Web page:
Five Not Quite Witches of Menagerie

Technically speaking, in the Menagerie setting there are no human witches in the sense of women who can work magical spells in any meaningful or consistent sense. Properly speaking, the only beings that can maybe control the chaotic and dimly personal malfunctions of the natural order lumped under term "magic" (or more commonly "strong magic," though what weak magic might be differs considerably depending on who's talking) are fairies.

Still, just because there are no proper witches doesn't mean there aren't people who occupy the same narrative and thematic space as a witch, and for no reason other than my own whim I'd like to talk about five of those women, to give a sense of the range of ways in which humans can interact with (and think about) magic in this world.

  1. VICTORIA MCCANDLESS: Victoria would be deeply, deeply offended if you called her a witch. She does have what is variously called clairvoyance, the Second Sight, etc., which is a catch-all term for humans who are to some degree sensitive to magic. This sensitivity can vary from prophetic dreams (Ed Brady), to physical reactivity to magic (Saul McCandless, poor chump), to the simple ability to see invisible things and talk to magical beings--this last is the best way to describe Victoria. She has a poltergeist in her house, and arguably it's this magical/spiritual connection that provides some of the esoteric horsepower for her work. Most of what Victoria does is more mad science than sorcery. She is deeply interested in technology that can invoke magical forces (essentially, cajole or trick natural forces into doing something interesting), and spends a lot of time building flying machines in the hopes of unlocking the secrets of heavier-than-air flight in a world where combustion engines and electrical power can't be relied upon. Her poltergeist probably helps, although it's not clear exactly how.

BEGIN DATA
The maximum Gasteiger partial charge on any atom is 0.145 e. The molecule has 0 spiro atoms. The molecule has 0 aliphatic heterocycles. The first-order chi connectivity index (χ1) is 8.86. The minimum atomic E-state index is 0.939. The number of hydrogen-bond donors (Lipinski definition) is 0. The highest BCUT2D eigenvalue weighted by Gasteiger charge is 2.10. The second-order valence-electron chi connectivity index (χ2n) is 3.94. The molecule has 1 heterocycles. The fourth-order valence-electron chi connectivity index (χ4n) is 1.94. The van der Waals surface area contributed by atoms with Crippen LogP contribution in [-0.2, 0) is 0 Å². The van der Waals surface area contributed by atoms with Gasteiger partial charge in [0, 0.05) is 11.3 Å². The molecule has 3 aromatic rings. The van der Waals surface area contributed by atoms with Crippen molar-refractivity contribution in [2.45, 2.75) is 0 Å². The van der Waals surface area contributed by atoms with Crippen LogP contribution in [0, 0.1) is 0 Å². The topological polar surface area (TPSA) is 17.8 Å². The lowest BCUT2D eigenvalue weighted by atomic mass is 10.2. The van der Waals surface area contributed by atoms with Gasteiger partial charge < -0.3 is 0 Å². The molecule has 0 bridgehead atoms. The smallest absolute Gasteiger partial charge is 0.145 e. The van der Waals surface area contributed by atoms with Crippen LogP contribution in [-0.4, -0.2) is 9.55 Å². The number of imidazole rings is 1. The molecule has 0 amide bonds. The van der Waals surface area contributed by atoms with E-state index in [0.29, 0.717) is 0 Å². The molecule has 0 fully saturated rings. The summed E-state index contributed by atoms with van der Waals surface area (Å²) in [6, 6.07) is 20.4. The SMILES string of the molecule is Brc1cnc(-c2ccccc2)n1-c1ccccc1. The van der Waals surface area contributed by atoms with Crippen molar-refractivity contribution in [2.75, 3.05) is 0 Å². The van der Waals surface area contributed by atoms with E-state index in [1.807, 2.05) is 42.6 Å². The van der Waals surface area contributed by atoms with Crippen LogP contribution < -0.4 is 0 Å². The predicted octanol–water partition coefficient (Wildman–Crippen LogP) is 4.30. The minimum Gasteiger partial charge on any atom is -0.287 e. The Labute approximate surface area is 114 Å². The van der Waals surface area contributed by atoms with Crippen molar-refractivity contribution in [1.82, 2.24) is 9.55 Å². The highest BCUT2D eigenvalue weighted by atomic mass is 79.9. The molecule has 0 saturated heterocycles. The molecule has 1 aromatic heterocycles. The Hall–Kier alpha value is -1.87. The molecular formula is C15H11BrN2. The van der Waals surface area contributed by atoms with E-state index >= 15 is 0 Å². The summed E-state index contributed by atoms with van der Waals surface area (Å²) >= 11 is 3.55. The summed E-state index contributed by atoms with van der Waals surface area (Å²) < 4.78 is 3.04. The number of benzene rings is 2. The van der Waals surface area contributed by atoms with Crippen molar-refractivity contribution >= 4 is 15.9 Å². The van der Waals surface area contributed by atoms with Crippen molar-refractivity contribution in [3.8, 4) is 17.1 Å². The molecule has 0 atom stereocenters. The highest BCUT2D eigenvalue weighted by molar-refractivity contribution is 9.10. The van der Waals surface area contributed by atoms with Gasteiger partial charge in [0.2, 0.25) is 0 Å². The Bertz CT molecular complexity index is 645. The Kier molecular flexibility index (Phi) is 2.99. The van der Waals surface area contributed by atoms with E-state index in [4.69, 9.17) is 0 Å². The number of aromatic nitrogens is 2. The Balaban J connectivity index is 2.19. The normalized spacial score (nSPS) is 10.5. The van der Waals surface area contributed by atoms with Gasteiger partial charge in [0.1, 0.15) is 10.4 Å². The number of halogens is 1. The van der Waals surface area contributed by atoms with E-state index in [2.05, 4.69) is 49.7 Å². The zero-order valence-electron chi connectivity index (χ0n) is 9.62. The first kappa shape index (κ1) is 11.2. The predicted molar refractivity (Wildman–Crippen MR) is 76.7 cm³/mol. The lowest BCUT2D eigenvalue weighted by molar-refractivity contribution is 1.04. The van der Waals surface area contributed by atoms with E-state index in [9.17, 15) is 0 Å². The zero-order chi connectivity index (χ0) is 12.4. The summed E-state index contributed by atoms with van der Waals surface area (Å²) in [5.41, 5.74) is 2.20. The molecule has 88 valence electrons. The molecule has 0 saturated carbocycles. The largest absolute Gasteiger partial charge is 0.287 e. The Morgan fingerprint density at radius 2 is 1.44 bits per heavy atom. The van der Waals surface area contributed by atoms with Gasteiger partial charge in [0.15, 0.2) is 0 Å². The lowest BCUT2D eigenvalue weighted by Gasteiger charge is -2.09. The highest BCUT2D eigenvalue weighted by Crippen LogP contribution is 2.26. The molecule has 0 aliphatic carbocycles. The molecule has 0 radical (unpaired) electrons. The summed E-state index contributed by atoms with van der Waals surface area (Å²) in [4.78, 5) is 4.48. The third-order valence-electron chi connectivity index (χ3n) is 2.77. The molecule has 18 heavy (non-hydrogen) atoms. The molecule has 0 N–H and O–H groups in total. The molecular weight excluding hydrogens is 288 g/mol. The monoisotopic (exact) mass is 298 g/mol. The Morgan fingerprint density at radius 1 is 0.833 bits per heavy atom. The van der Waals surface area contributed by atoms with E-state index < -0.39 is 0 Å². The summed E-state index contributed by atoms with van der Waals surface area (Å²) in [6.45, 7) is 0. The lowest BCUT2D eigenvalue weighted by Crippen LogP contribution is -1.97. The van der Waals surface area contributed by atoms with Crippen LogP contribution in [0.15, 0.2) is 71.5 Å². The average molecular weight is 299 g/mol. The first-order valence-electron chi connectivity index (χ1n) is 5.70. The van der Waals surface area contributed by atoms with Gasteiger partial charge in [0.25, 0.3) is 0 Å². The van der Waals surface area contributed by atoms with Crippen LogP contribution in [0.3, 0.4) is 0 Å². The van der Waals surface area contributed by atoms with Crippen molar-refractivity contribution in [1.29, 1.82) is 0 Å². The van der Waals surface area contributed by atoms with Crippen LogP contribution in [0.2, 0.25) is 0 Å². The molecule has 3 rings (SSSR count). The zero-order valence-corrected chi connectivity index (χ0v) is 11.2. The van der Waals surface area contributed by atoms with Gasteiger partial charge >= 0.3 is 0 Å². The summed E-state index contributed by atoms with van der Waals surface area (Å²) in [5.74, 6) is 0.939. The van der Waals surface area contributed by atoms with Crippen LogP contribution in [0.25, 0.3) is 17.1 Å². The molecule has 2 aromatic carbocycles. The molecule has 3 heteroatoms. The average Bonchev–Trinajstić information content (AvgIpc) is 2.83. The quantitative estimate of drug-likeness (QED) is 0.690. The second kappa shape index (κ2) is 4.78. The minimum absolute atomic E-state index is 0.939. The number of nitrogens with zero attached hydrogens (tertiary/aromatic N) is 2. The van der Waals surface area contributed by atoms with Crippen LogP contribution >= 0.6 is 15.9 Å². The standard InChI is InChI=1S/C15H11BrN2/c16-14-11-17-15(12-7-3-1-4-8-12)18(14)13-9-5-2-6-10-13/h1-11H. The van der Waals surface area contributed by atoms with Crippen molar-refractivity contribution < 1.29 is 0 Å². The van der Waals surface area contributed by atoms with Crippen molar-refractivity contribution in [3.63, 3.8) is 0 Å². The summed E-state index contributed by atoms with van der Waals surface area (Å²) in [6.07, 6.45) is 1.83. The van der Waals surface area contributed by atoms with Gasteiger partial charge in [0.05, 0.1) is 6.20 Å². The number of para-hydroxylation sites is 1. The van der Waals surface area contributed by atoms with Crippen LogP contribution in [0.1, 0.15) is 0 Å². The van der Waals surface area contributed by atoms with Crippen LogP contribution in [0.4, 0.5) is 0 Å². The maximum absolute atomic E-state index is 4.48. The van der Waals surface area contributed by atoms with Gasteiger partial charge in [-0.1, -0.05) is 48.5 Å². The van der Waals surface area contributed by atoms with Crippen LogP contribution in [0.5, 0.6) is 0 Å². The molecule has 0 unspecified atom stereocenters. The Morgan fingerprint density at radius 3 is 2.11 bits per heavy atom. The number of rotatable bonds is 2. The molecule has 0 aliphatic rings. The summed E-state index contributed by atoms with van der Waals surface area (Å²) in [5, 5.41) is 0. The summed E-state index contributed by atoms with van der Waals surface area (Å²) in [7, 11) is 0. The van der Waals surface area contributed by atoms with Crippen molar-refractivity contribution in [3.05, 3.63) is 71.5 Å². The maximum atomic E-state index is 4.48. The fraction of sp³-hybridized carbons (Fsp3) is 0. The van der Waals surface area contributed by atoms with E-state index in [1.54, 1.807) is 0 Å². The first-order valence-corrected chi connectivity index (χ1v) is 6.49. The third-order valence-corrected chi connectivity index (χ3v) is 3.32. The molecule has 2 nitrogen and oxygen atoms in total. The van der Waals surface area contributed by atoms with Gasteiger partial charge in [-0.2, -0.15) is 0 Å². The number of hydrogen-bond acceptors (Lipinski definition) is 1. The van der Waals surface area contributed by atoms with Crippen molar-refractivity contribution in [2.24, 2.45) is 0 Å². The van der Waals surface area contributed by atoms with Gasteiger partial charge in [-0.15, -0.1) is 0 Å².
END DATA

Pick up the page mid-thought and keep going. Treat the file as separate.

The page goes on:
She's weak in the more traditional or flashy styles of clairvoyance, but she gets her living by teaching clairvoyant children the basics of how to exercise (or suppress, if they want) their sensitivities.

    Like the traditional witch (and the traditional mad scientist), Victoria is something of a loner. While she has strong opinions about propriety, her own lifestyle choices (an older single woman, practicing esoteric science) put her right on the edge of respectability.

  2. SYLVANIE WALKER: If Victoria is a clairvoyant who tries to make her weirdness as serious and respectable as possible, Sylvanie is one who embraces full-on the weirdness of it all. Sylvanie actually bills herself as a hedgewitch, tooling around the Northeast in a wagon full of herbs and potions that may or may not work. This is how she gets her living, and maybe she believes in some of it, but her real talent is dream-travel, the ability to manipulate and navigate the raw stuff of everyone's dreaming. This is probably the closest a human gets to "real" magic, and it's a power that is both valued and feared (which may explain why Sylvanie prefers the itinerant lifestyle).

    She does also have an interest, like Victoria, in the intersection of magic and technology, primarily sparked by receiving a golem from a rabbi acquaintance in payment of a pretty significant debt. She studies Boethius the golem whenever she has spare time, trying to figure out how the rabbi did it and whether there's some way to spread golem-making more widely.

    Sylvanie also takes an apprentice eventually, but that's a separate story (involving Hollow Men, living franken-taxidermy, and other fun things).